The molecularly imprinted technique is a promising procedure for producing artificial receptors in polymer substrates. Template molecules and functional monomers are thoroughly pre-assembled through the covalent bond or non-covalent bond. Then, a polymerization reaction is initialized to form a polymer network in which all template molecules are embedded with specific spatial structure and interactions. The template molecules can be removed from the polymer by just simply being washed with proper solvent to produce some imprinted sites. The imprinted sites are very complementary to the templates in structure, spatial configuration and chemical interaction, thus show excellent selectivity and can be used as a recognition element for sensing system. Compared to the natural recognition elements, molecularly imprinted polymer noted as an artificial antibody provides some advantages such as low cost, good stability, easy fabrication and potential application in harsh conditions. Up to now, the molecularly imprinted technique has been extensively used in many fields such as extraction [14], separation [15], catalysis [16], fluorescent sensing [17], electrochemical sensing [18] and photoelectrochemical sensing [19], etc. In the fabrication of a sensing platform for a small molecule, molecularly imprinted polymer shows significant progress [20]. However, in the case of the biomacromolecular imprinting polymer fabrication, challenges still exist due to the fact that the imprinted procedure for small molecules is not suitable for biomolecules. An aqueous solution is desirable for biomolecular imprinted polymer fabrication, but small molecule imprinting is often conducted in the organic phase. An aqueous solution is desirable for biomolecular imprinting polymer fabrication, nevertheless, small molecule imprinting is often conducted in the organic phase. Thus, to exploit functional monomer which can be polymerized in the aqueous phase for biomolecules is very important. Some electrochemical sensors for AFP based on molecularly imprinted polymer have been reported recently. Using AFP as a template, molecularly imprinted sensing platforms have been fabricated and demonstrated efficient for AFP determination. Based on a boronate affinity molecular imprinting technique and functionalized SiO2@CQDs/AuNPs/MPBA nanocomposites, a boronate-affinity sandwich electrochemiluminescence sensor was constructed for AFP [21]. By using AFP as template and dopamine as functional monomer, an AFP imprinted immunosensor based on a glassy carbon electrode modified with polythionine and gold nanoparticles was fabricated [22]. On a Chitosan GCE surface, using AFP as a template, acrylamide as functional monomer and N,N-methylene bisacrylamide as crossing linker, a molecularly imprinted sensor was prepared for AFP [23]. All these imprinted sensors show high sensitivity and selectivity.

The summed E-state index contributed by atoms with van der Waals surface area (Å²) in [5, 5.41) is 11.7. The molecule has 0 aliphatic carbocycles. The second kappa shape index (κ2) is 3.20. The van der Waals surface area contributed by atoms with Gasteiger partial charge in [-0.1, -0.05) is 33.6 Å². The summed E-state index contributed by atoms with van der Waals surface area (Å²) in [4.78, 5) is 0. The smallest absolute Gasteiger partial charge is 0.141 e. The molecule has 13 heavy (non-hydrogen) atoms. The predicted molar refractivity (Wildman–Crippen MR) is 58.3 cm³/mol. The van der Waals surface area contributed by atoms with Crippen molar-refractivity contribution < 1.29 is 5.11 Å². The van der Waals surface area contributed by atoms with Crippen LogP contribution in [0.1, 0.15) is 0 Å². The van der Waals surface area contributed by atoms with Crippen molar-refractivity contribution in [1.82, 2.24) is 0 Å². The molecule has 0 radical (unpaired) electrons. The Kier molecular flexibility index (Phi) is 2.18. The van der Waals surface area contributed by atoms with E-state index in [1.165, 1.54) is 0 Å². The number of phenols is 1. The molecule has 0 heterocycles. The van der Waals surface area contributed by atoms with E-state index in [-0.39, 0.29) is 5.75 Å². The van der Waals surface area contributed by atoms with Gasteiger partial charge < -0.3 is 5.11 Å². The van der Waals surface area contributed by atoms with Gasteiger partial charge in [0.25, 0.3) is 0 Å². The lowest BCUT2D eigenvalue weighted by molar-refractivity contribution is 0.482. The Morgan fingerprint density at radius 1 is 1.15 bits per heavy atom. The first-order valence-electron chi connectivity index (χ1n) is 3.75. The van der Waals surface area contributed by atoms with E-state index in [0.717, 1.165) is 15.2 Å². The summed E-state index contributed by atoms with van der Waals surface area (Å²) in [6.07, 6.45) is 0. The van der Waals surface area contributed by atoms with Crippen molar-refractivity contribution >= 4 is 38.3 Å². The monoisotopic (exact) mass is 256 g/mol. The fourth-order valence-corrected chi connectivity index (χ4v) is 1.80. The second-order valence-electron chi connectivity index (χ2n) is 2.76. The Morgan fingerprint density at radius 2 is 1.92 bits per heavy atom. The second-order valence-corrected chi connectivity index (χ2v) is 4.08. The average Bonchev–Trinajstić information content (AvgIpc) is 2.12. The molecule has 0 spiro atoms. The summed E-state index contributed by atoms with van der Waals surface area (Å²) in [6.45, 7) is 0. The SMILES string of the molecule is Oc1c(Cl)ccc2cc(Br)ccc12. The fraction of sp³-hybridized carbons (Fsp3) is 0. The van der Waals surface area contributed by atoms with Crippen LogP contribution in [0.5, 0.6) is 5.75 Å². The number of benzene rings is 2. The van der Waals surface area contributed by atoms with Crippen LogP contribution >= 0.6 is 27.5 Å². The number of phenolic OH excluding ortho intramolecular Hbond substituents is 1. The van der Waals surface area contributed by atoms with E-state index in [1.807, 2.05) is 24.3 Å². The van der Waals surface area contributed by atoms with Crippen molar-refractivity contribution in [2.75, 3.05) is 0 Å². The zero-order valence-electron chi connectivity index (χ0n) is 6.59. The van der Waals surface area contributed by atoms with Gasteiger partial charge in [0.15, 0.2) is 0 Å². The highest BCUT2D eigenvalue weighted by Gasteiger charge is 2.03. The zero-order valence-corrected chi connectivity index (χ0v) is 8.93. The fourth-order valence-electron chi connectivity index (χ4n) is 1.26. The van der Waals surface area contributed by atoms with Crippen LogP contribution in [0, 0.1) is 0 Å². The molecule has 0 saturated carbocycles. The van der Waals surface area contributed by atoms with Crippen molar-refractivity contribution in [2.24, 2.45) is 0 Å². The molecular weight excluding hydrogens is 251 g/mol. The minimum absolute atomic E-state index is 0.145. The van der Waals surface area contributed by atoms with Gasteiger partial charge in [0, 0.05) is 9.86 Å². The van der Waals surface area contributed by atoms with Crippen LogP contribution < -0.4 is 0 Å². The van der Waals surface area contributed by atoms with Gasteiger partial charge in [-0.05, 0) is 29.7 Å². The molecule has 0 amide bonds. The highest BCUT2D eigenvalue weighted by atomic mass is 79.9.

Ionic liquid is demonstrated to be a suitable functional monomer for fabricating molecularly imprinted polymer for biomolecules due to its intrinsic characteristics [24,25]. Ionic liquid is a sort of organic salt which usually comprises of large organic cation and small inorganic or organic anions. They possess good conductivity, stability, low melting point, and some of them can be dissolved in water by adjusting their chemical structure. Compared with acrylic polymers and conducting polymers, ionic liquids possess excellent electrical conductivity. In addition, the functionality of ionic liquids can be designed according to the requirements of the experiment. Thus, ionic liquids are good candidates for fabricating sensing platforms, especially for electro- and photoelectrochemical biosensors. Herein, N-Cystamine functionalized ionic liquid was synthesized and used as a functional monomer for developing a molecularly imprinted sensor for AFP. The molecularly imprinted procedure was carried out in an aqueous solution containing the AFP template, ionic liquid functional monomer and initiator. The polymerization was initialized under room temperature to maintain the bioactivity, spatial configuration and chemical structure of AFP, and thus to improve the selectivity and sensitivity of the imprinted sensor. Experimental conditions were optimized for the investigation of the performances of the imprinted sensor. A novel method for AFP determination was developed successfully.